Emma Mennonite Church (Topeka, Indiana, USA)
Emma Mennonite Church (Mennonite Church), five miles (eight km) north of Topeka, Lagrange County, Indiana, was organized in 1901, with 40 charter members formerly belonging to the Shore and Forks congregations. The church was a member of the Indiana-Michigan Conference. The first minister was O. S. Hostetler and the first deacon Menno J. Yoder, both ordained 15 October 1902. Hostetler served as bishop starting in 1923, and Yoder as minister starting in 1923. On 29 June 1924, Amos O. Hostetler was ordained to serve as deacon and on 3 September 1944 he was ordained minister. On 1 April 1945, Ivan Miller was ordained deacon and March 1954, bishop. The membership in 1953 was 205. A new church was built in the Plato community five miles (eight km) east of Lagrange, where a number of the members were located and organized a separate congregation. In 2008 the membership was 186; the pastor was Gene A. Hartman.
In 2016/17 the Emma Mennonite Church left the Indiana-Michigan Mennonite Conference. This move was part of a larger realignment of Mennonite congregations in the 2010s that were formerly part of Mennonite Church USA. These congregations were unhappy with Mennonite Church USA's failure to take stronger disciplinary actions against area conferences and congregations who expressed openness to inclusion of lesbian, gay, bisexual and transgender persons. The Emma congregation became part of the Evana Network.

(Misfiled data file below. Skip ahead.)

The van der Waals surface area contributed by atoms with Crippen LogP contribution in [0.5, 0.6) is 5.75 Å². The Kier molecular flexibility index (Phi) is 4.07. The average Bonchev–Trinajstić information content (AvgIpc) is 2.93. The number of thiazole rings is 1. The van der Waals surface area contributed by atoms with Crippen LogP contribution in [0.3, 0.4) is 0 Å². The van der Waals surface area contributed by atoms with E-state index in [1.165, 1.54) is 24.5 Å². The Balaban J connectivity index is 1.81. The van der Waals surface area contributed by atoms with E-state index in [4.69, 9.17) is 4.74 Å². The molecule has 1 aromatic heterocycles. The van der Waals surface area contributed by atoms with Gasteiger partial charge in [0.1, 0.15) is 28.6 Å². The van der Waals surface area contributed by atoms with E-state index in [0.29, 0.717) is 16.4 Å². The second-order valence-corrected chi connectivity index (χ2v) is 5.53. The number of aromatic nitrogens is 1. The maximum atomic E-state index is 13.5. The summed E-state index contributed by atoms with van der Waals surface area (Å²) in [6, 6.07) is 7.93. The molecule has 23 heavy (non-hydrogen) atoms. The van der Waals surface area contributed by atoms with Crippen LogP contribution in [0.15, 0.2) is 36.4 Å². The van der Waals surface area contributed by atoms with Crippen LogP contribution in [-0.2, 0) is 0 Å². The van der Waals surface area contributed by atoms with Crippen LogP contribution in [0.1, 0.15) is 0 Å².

Address: 1900 S 600 W, Topeka, Indiana
|Author(s)||Amos O Hostetler|
Cite This Article
Hostetler, Amos O. "Emma Mennonite Church (Topeka, Indiana, USA)." Global Anabaptist Mennonite Encyclopedia Online. 1956. Web. 27 Sep 2020. https://gameo.org/index.php?title=Emma_Mennonite_Church_(Topeka,_Indiana,_USA)&oldid=161041.
Hostetler, Amos O. (1956). Emma Mennonite Church (Topeka, Indiana, USA). Global Anabaptist Mennonite Encyclopedia Online. Retrieved 27 September 2020, from https://gameo.org/index.php?title=Emma_Mennonite_Church_(Topeka,_Indiana,_USA)&oldid=161041.
Adapted by permission of Herald Press, Harrisonburg, Virginia, from Mennonite Encyclopedia, Vol. 2, p. 203. All rights reserved.
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